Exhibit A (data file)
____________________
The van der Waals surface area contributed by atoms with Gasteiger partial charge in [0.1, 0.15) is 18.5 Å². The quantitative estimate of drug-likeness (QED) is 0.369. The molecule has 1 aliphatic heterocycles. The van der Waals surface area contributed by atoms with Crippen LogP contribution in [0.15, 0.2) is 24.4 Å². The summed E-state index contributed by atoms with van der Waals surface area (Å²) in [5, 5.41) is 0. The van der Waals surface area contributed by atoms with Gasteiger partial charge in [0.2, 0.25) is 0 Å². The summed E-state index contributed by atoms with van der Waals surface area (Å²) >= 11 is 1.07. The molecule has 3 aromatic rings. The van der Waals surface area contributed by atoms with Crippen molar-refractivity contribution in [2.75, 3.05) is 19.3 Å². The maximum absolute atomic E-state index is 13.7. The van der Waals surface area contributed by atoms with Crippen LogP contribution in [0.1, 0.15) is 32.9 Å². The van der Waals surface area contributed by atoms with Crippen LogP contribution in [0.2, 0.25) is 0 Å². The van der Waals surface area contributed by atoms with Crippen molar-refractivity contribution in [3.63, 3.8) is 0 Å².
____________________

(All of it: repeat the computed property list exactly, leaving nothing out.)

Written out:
The van der Waals surface area contributed by atoms with Gasteiger partial charge in [0.1, 0.15) is 18.5 Å². The quantitative estimate of drug-likeness (QED) is 0.369. The molecule has 1 aliphatic heterocycles. The van der Waals surface area contributed by atoms with Crippen LogP contribution in [0.15, 0.2) is 24.4 Å². The summed E-state index contributed by atoms with van der Waals surface area (Å²) in [5, 5.41) is 0. The van der Waals surface area contributed by atoms with Gasteiger partial charge in [0.2, 0.25) is 0 Å². The summed E-state index contributed by atoms with van der Waals surface area (Å²) >= 11 is 1.07. The molecule has 3 aromatic rings. The van der Waals surface area contributed by atoms with Crippen molar-refractivity contribution in [2.75, 3.05) is 19.3 Å². The maximum absolute atomic E-state index is 13.7. The van der Waals surface area contributed by atoms with Crippen LogP contribution in [0.1, 0.15) is 32.9 Å². The van der Waals surface area contributed by atoms with Crippen LogP contribution in [0.2, 0.25) is 0 Å². The van der Waals surface area contributed by atoms with Crippen molar-refractivity contribution in [3.63, 3.8) is 0 Å².